Indian minister assures Saudi Oger staff; Philippines hails measures to resolve crisis

Offering solace to stranded workers

By Shams Ahsan
IN a small, stuffy room at the Saudi Oger labor camp in Shumaisi on the outskirts of Makkah, the air was heavy not only with high humidity but also with tension, apprehension and concern among a large group of Indian workers who had gathered there on Wednesday afternoon to meet Indian Minister of State for External Affairs Gen. (Rtd.) V. K. Singh.
Singh had returned to the Kingdom for the second time in 12 days to solve the problems of Indian workers who have been languishing in their camps without pay and valid residency papers for many months.
“The Indian government is more eager than you that you return home as soon as possible. This is the reason I am here today leaving my work,” he said to the applause of the workers.
“The last time I came here, I started the process (to solve workers’ problems). Now I have come here again to reassure you that we are striving hard to make sure that you go back at the earliest,” said Singh.
The workers had the same grievances: No pay, no iqama (residence permit), no exit visas to go home. Many did not even have passports.
Their concern too is the same: How and when will they get their dues?
Their problems are the same too.

Zafar, from Bulandshahar in the north Indian state of Uttar Pradesh, is neck deep in loans his wife has been taking for the past eight months to survive back home.
Afzal, from Gopalganj in Bihar, is the only breadwinner for a large family, which is on verge of starvation because he has not sent home money for many months.
The workers were unanimous in their pleas also: “Please send us home at the earliest.”
The minister made three important announcements to reassure the workers that their government had not left them in the lurch.
First, the process of repatriation has begun. On Wednesday, 46 workers were sent home.
The first batch of Indian workers left for India six days ago.
“We are making all arrangements to take you back home. Whether you go on the Saudi government’s expense or that of the the Indian government, you will go home,” Singh told the workers.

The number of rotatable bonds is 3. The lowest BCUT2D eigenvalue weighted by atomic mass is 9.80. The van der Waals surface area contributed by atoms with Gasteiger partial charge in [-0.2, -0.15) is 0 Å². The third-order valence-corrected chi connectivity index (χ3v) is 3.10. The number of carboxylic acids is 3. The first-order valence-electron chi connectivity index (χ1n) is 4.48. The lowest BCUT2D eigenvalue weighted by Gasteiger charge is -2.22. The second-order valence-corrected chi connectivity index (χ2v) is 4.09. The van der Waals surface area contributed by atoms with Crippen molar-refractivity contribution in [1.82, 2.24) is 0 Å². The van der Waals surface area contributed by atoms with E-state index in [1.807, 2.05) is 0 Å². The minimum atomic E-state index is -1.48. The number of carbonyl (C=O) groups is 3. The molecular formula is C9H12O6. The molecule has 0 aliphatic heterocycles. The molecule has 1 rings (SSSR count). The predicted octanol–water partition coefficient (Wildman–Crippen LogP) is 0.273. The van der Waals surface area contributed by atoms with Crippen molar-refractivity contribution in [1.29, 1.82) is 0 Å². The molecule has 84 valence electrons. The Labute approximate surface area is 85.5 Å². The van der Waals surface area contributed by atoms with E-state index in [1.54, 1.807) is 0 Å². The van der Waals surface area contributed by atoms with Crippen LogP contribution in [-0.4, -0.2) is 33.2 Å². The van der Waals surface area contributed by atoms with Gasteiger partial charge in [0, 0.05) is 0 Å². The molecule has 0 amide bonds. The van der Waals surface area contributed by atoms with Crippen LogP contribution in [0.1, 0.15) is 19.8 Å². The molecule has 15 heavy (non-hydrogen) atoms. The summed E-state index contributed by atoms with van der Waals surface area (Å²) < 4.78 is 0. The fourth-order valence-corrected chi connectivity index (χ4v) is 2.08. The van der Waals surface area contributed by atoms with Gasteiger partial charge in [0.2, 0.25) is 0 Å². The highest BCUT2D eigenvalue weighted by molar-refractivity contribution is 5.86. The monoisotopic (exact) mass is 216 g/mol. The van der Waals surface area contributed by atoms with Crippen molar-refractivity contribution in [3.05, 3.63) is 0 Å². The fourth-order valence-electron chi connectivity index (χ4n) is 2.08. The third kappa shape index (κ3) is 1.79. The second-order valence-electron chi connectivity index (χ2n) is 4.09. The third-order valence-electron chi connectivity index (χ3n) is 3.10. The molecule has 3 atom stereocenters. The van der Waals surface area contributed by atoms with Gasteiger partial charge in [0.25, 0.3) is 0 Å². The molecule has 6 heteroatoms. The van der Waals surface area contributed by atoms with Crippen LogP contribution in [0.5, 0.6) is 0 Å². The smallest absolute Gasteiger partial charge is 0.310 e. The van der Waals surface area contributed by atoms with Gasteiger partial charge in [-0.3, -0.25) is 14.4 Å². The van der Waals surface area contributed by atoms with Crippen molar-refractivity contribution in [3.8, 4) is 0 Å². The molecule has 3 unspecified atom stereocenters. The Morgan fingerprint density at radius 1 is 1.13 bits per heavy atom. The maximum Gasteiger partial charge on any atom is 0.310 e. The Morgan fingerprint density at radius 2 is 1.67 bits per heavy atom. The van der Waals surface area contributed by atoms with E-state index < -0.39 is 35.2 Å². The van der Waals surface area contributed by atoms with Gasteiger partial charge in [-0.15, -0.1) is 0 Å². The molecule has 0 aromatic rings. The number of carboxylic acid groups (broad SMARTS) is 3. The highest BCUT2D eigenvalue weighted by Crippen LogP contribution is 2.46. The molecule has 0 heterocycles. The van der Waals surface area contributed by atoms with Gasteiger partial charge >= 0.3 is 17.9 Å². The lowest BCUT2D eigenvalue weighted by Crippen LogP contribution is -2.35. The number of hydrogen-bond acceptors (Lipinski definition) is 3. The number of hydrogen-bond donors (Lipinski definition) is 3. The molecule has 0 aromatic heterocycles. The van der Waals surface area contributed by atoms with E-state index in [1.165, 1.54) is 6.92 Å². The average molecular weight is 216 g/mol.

“Second: A committee has been constituted to help you calculate your dues. You all individually give the power of attorney to the Indian embassy and the consulate. I assure you that whenever the money is released, we will send it to you. Rest assured about it. I guarantee this.”
However, the minister refused to give a timeframe for the dues to be released.
“Everything will be done in a legal way. I can’t give you a timeframe.
There is not only one company in trouble, there are many such companies.

“But I assure you that your dues will reach you whether in six months or eight months. We are trying to expedite this process of clearing the dues,” he said.
Mentioning the third step the Indian government was taking, Singh said, “We are trying to expedite the process of exit visa formalities. There is a process involved. If you think that the process can be bypassed, this will not happen.”
The Saudi authorities have announced a number of measures to help distressed workers. Custodian of the Two Holy Mosques King Salman instructed the Minister of Labor and Social Development to make the companies pay salaries to their workers under the Wage Protection Program.
The Saudi authorities also announced that workers will not have to pay exit visa and iqama renewal fees.
Many workers during the camp meeting raised concerns about finding livelihood when they go back home.
To this, the Indian minister said, “We are talking to all state governments to help you rehabilitate. You can take easy loans available to restart your life back home. The state governments have been instructed to help you when you go back home.”
He said, “The Indian government does not want you to face any difficulties when you return home. But it is difficult for the government to dole out financial aid to you at this time.”
Almost all of the workers present in the room wanted to go home at the earliest. So they wanted the exit visa process to be expedited.
“We are talking to the Saudi authorities to expedite the exit visa formalities,” the minister said, announcing that the repatriation process will be expedited in a couple of days. “We will make sure that more and more people are taken home.”
“We want to take you home as early as possible so that the difficulties you are facing here are over,” he said.
In Riyadh, Minister of Labor and Social Development Dr. Mufrej Al-Haqbani, met with Secretary of the Philippines’ Department of Labor and Employment Silvestre Bello and his accompanying delegation and discussed the crisis.
Bello commended the measures that the Saudi government has taken including humanitarian aid and facilitation services for the stranded Filipino workers.
He also expressed relief and happiness over the general provisions of King Salman’s directive as the stranded Filipino workers are given options to go home at the government’s expense or transfer their service to another sponsor without seeking the former employer’s permission.
The Saudi government is contracting legal lawyers to pursue the workers’ claims and make sure their rights are protected in cooperation with the Philippine Embassy, said Bello.